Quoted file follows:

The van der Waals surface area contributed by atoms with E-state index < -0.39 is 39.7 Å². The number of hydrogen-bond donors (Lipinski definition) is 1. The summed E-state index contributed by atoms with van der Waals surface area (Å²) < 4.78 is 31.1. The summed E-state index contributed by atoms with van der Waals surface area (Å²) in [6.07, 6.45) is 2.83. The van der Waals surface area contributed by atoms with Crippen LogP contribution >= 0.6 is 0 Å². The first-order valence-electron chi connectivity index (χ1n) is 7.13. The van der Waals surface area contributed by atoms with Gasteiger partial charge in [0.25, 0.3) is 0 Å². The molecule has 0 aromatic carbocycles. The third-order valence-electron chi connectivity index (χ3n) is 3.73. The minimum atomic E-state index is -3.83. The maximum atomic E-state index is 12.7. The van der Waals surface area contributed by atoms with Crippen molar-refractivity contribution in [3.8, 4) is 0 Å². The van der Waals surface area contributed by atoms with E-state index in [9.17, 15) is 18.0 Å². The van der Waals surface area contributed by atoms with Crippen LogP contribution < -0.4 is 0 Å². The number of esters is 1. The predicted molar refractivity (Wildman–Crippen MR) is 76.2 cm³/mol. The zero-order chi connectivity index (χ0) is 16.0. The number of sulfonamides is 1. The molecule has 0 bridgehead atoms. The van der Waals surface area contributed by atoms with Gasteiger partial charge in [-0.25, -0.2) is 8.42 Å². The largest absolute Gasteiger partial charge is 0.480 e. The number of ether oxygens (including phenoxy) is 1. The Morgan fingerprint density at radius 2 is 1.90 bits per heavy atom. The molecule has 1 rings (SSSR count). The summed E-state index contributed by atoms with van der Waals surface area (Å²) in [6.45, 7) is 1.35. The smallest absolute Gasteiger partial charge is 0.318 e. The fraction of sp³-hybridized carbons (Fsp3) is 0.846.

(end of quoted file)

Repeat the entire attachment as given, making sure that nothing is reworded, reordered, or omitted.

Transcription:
The van der Waals surface area contributed by atoms with E-state index < -0.39 is 39.7 Å². The number of hydrogen-bond donors (Lipinski definition) is 1. The summed E-state index contributed by atoms with van der Waals surface area (Å²) < 4.78 is 31.1. The summed E-state index contributed by atoms with van der Waals surface area (Å²) in [6.07, 6.45) is 2.83. The van der Waals surface area contributed by atoms with Crippen LogP contribution >= 0.6 is 0 Å². The first-order valence-electron chi connectivity index (χ1n) is 7.13. The van der Waals surface area contributed by atoms with Gasteiger partial charge in [0.25, 0.3) is 0 Å². The molecule has 0 aromatic carbocycles. The third-order valence-electron chi connectivity index (χ3n) is 3.73. The minimum atomic E-state index is -3.83. The maximum atomic E-state index is 12.7. The van der Waals surface area contributed by atoms with Crippen molar-refractivity contribution in [3.8, 4) is 0 Å². The van der Waals surface area contributed by atoms with E-state index in [9.17, 15) is 18.0 Å². The van der Waals surface area contributed by atoms with Crippen LogP contribution < -0.4 is 0 Å². The number of esters is 1. The predicted molar refractivity (Wildman–Crippen MR) is 76.2 cm³/mol. The zero-order chi connectivity index (χ0) is 16.0. The number of sulfonamides is 1. The molecule has 0 bridgehead atoms. The van der Waals surface area contributed by atoms with Gasteiger partial charge in [-0.25, -0.2) is 8.42 Å². The largest absolute Gasteiger partial charge is 0.480 e. The number of ether oxygens (including phenoxy) is 1. The Morgan fingerprint density at radius 2 is 1.90 bits per heavy atom. The molecule has 1 rings (SSSR count). The summed E-state index contributed by atoms with van der Waals surface area (Å²) in [6.45, 7) is 1.35. The smallest absolute Gasteiger partial charge is 0.318 e. The fraction of sp³-hybridized carbons (Fsp3) is 0.846.